Not quite city and not quite rural: Active lifestyle beliefs in peri‐urban Australians
Jenny L. Olson BSc (Hons), Sonja March PhD, Bonnie Clough PhD, Stuart J. H. Biddle PhD and Michael Ireland PhD
Abstract: Residents of peri‐urban Australia face health inequalities compared to city dwellers. Active lifestyles provide many benefits that could improve the health of this population; however, peri‐urban Australians are more likely to be inactive and sedentary. The aim of this study was to identify the physical activity and sedentary behaviour‐related beliefs of peri‐urban Australians.
Methods: Semi‐structured interviews were undertaken with adult residents of peri‐urban, southern Queensland. Participants (N = 8) were recruited from a related study, purposefully selected to ensure diversity. Data were analysed by thematic analysis. Interviews were conducted until data and inductive‐thematic saturation were reached.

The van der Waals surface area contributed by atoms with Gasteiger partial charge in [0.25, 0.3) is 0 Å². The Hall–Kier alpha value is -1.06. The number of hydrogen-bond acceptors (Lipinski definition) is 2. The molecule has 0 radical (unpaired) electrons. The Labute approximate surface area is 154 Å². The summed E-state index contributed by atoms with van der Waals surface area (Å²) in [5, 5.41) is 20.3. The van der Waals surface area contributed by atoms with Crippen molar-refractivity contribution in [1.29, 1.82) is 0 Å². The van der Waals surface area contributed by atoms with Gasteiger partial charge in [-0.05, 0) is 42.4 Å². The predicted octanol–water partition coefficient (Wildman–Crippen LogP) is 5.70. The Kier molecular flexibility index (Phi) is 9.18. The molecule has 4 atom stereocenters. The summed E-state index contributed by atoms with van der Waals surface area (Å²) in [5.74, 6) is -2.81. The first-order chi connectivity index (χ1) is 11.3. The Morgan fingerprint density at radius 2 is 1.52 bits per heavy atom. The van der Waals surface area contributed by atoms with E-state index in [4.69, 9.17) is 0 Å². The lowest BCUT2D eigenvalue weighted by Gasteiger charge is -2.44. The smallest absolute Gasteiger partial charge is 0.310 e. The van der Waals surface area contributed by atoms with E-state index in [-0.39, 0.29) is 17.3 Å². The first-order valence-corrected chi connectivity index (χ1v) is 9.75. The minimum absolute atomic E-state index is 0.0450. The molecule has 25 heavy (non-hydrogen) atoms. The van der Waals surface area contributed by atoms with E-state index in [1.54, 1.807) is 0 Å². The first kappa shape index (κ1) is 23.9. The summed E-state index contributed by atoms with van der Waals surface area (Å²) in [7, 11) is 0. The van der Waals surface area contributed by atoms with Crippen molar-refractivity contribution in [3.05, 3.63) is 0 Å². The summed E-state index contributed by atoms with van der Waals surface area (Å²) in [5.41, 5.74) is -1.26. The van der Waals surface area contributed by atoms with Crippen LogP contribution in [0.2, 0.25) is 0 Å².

Results: Three themes were identified, representing beliefs about intrapersonal, interpersonal/socio‐cultural and physical environmental factors relevant to active lifestyles among peri‐urban Australians. Active lifestyle behaviours were perceived as beneficial for health. Social interaction was described as an important outcome of physical activity. Features of the physical environment negatively impacted the perceived difficulty of performing physical activity and avoiding sedentary behaviour.
Conclusions: Active lifestyle strategies that support social interaction through physical activity and participation in sports may be particularly useful in peri‐urban environments where opportunities for social interaction are limited. Such strategies should also take into account contextual factors that negatively impact active lifestyle control beliefs (eg, distance).